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18
The ADEPT Digital Library Architecture
, 2002
"... The Alexandria Digital Earth ProtoType (ADEPT) architecture is a framework for building distributed digital libraries of georeferenced information. An ADEPT system comprises one or more autonomous libraries, each of which provides a uniform interface to one or more collections, each of which man ..."
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Cited by 48 (7 self)
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The Alexandria Digital Earth ProtoType (ADEPT) architecture is a framework for building distributed digital libraries of georeferenced information. An ADEPT system comprises one or more autonomous libraries, each of which provides a uniform interface to one or more collections, each of which manages metadata for one or more items. The primary standard on which the architecture is based is the ADEPT bucket framework, which defines uniform clientlevel metadata query services that are compatible with heterogeneous underlying collections. ADEPT functionality strikes a balance between the simplicity of Web document delivery and the richness of Z39.50. The current ADEPT implementation runs as servletbased middleware and supports collections housed in arbitrary relational databases.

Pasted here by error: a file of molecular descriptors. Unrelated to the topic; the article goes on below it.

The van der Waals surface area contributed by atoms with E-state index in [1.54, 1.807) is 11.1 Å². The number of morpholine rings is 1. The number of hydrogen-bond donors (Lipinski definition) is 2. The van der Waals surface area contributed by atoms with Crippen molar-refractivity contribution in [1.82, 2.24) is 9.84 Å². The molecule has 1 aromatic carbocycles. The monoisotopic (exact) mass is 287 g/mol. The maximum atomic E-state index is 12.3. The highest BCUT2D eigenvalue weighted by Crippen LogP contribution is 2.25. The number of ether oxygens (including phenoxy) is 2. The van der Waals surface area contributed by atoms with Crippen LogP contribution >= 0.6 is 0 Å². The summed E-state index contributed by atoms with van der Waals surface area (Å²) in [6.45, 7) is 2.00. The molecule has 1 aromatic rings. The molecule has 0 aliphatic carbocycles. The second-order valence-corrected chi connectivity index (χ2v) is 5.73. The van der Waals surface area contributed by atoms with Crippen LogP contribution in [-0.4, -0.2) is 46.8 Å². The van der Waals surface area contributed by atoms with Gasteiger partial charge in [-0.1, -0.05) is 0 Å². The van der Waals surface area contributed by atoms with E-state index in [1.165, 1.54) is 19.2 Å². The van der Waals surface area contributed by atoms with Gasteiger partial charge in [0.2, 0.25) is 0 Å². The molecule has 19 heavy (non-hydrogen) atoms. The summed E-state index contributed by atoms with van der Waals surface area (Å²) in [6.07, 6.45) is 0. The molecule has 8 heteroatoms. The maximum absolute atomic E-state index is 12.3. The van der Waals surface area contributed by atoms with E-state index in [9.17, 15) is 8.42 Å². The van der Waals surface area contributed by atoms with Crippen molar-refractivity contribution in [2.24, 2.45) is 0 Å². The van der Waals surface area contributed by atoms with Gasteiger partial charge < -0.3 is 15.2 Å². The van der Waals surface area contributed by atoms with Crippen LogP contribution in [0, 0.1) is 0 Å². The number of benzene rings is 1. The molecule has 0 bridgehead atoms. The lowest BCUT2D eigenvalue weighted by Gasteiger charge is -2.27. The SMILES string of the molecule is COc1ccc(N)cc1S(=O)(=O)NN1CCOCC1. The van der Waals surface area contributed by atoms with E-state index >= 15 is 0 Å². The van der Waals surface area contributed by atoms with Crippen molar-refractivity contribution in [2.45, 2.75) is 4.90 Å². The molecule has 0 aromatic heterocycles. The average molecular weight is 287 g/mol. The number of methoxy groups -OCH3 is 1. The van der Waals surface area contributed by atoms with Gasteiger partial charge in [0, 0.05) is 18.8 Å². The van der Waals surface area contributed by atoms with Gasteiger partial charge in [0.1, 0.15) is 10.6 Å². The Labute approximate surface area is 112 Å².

Efficient Aggregation over Objects with Extent (Extended Abstract)
 TechReport UCR CS 01 01, CS Dept
, 2002
"... We examine the problem of efficiently computing sum/count/avg aggregates over... ..."
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Cited by 38 (8 self)
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We examine the problem of efficiently computing sum/count/avg aggregates over...
Analysis of Predictive SpatioTemporal Queries
 TODS
, 2003
"... this paper we present probabilistic cost models that estimate the selectivity of spatiotemporal window queries and joins, and the expected distance between a query and its nearest neighbor(s). Our models capture any query/object mobility combination (moving queries, moving objects or both) and any ..."
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Cited by 29 (5 self)
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this paper we present probabilistic cost models that estimate the selectivity of spatiotemporal window queries and joins, and the expected distance between a query and its nearest neighbor(s). Our models capture any query/object mobility combination (moving queries, moving objects or both) and any data type (points and rectangles) in arbitrary dimensionality. In addition, we develop specialized spatiotemporal histograms, which take into account both location and velocity information, and can be incrementally maintained. Extensive performance evaluation verifies that the proposed techniques produce highly accurate estimation on both uniform and nonuniform data
Querying about the past, the present, and the future in spatiotemporal databases
 In ICDE
, 2004
"... Moving objects (e.g., vehicles in road networks) continuously generate large amounts of spatiotemporal information in the form of data streams. Efficient management of such streams is a challenging goal due to the highly dynamic nature of the data and the need for fast, online computations. In thi ..."